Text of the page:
Archive for April 4th, 2008

Beyond “What You Know”: Contests Add a Notch to Your Belt

October 2007 Family Fun MagazineBy Sage Cohen

If you are seeking publication for your creative writing, contests can be a great way to increase your visibility, income and platform status. Being published always looks good on your writing resume. Being a contest winner looks even better. That’s why I recommend building contest submissions into your regular regimen of sending work out.

Whereas the standard literary journal submission costs you nothing and typically pays you nothing more than a copy or two of the publication when your work is accepted, you’ll pay to submit your work to a contest. And if you win, you’ll most likely be rewarded with both publication and a cash prize–and sometimes even a reading.

Because most contests require a submission fee–anywhere between $10 and $20 is common–and these can add up, be thoughtful about how frequently and where you submit your work. If you’re sending out work to journals and magazines every month, for example, perhaps you could submit to a contest every quarter. Like any submission ritual, once you get a good rhythm going, contests will become a natural part of your process. The more you submit your work, the greater your odds of winning may be.

Throughout every year, there are a wide variety of contests sponsored by literary publications for fiction, creative nonfiction and poetry. Here are a few reliable resources for learning about the contests that might be the best fit for you:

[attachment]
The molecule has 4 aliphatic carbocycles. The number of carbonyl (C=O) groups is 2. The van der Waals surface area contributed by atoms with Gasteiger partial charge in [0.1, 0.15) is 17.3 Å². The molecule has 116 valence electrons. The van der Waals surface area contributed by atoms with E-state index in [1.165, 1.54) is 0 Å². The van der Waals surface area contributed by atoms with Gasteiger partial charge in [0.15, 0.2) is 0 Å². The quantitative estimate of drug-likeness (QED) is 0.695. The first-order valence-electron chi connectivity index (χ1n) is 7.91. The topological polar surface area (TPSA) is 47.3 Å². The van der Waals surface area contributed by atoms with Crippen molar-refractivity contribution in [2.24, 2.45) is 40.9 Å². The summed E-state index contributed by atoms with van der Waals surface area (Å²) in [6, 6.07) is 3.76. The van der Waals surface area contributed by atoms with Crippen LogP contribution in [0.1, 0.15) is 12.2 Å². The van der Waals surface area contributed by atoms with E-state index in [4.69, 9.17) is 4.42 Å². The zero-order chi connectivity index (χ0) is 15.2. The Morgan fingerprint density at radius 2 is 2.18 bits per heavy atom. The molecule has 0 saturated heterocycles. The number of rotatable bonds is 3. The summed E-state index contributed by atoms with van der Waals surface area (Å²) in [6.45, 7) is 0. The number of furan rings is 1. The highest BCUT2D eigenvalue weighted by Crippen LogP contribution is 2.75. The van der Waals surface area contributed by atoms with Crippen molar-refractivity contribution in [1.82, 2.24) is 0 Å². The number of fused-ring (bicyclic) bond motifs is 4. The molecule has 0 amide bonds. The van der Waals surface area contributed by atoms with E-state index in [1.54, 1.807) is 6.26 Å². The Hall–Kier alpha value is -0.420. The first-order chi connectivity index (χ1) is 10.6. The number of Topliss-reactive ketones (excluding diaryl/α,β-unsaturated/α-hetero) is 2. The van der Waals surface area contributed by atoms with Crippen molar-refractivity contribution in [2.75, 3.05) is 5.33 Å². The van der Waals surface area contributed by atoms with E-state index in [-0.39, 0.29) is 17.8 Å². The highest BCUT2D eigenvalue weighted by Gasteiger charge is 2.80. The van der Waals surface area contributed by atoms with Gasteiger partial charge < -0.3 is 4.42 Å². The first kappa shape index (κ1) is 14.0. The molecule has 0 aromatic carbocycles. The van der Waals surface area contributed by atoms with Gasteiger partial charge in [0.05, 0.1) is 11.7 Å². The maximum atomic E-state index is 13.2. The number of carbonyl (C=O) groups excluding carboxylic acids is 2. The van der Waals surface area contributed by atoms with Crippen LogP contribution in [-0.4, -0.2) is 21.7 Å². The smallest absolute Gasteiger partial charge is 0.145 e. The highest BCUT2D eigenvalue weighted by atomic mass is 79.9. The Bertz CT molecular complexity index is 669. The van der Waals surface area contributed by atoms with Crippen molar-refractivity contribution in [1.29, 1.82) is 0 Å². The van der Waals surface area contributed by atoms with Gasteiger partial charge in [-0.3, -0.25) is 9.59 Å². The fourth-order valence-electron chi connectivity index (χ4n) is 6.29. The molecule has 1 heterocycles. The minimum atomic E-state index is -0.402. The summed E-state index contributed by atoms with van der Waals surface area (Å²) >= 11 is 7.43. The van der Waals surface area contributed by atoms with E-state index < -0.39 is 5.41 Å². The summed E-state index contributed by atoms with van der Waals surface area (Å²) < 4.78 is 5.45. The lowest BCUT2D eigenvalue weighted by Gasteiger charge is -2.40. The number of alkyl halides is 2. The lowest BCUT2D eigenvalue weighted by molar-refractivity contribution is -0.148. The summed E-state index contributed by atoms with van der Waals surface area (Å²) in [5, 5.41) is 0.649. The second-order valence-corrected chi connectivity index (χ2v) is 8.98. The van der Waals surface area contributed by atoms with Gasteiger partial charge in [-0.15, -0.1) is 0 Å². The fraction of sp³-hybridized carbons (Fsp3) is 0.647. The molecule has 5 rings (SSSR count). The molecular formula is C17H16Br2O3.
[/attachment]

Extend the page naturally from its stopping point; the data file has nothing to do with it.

A note of caution: There are presses and organizations that offer contests where, unbeknownst to those who participate, everyone who enters wins something. All winning pieces are then published in a large volume, and winners are encouraged to buy these collections for $75 or more. Such presses are called vanity presses, because they prey on the vanity and naiveté of writers who do not have enough experience to know that this is not a legitimate publishing venue. You should never have to pay to receive a copy of your published writing. Any publication that requires you to do so should raise a red flag; investigate carefully before proceeding.

When sending creative writing to contests, the same rules of engagement apply as with regular submissions: do not send simultaneous submissions (the same piece to multiple places at the same time) unless a publication explicitly says that it’s ok to do so. I made this mistake once and experienced the one-in-a-million honor/horror of having the same poem win first place in two prizes simultaneously. Of course, I had to turn one down–the ultimate in bad form for me and inconvenience for the journal. Don’t let this happen to you!

Your homework assignment this week: check out the resources above and find one contest that looks appealing with a deadline that will work for you. With your next batch of submissions, send your work to this contest. Repeat this at whatever intervals make the most sense for your time and budget and get ready to add “Award-winning poet” (or fiction writer or essayist) to your resumé!

Sage Cohen is the author of Writing the Life Poetic, forthcoming from Writer’s Digest Books, and the poetry collection Like the Heart, the World. Her poetry and essays appear in journals and anthologies including Cup of Comfort for Writers, Oregon Literary Review, Greater Good and VoiceCatcher. In 2006, she won first prize in the Ghost Road Press annual poetry contest. Sage holds an MA in creative writing from New York University where she was awarded a New York Times Foundation fellowship. Sage teaches Poetry for the People and Personal Essays That Get Published.

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